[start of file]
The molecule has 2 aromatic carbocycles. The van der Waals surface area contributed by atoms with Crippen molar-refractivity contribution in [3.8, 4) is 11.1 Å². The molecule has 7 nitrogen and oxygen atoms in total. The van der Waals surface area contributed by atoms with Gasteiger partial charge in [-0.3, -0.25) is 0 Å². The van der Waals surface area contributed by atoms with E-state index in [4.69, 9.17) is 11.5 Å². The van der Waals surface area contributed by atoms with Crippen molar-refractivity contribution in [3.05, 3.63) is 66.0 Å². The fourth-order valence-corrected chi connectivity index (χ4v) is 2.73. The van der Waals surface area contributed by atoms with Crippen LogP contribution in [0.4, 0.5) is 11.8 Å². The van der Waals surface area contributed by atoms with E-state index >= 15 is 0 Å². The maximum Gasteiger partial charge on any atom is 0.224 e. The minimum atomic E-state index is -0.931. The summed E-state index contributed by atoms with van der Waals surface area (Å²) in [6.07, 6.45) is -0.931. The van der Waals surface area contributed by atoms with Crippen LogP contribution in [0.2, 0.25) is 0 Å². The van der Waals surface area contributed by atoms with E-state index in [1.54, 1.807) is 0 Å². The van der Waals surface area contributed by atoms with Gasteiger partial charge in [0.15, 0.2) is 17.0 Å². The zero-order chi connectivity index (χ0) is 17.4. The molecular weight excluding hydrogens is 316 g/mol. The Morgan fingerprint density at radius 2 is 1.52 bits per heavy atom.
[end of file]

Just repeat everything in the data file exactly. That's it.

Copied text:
The molecule has 2 aromatic carbocycles. The van der Waals surface area contributed by atoms with Crippen molar-refractivity contribution in [3.8, 4) is 11.1 Å². The molecule has 7 nitrogen and oxygen atoms in total. The van der Waals surface area contributed by atoms with Gasteiger partial charge in [-0.3, -0.25) is 0 Å². The van der Waals surface area contributed by atoms with E-state index in [4.69, 9.17) is 11.5 Å². The van der Waals surface area contributed by atoms with Crippen molar-refractivity contribution in [3.05, 3.63) is 66.0 Å². The fourth-order valence-corrected chi connectivity index (χ4v) is 2.73. The van der Waals surface area contributed by atoms with Crippen LogP contribution in [0.4, 0.5) is 11.8 Å². The van der Waals surface area contributed by atoms with E-state index >= 15 is 0 Å². The maximum Gasteiger partial charge on any atom is 0.224 e. The minimum atomic E-state index is -0.931. The summed E-state index contributed by atoms with van der Waals surface area (Å²) in [6.07, 6.45) is -0.931. The van der Waals surface area contributed by atoms with Crippen LogP contribution in [0.2, 0.25) is 0 Å². The van der Waals surface area contributed by atoms with E-state index in [1.54, 1.807) is 0 Å². The van der Waals surface area contributed by atoms with Gasteiger partial charge in [0.15, 0.2) is 17.0 Å². The zero-order chi connectivity index (χ0) is 17.4. The molecular weight excluding hydrogens is 316 g/mol. The Morgan fingerprint density at radius 2 is 1.52 bits per heavy atom.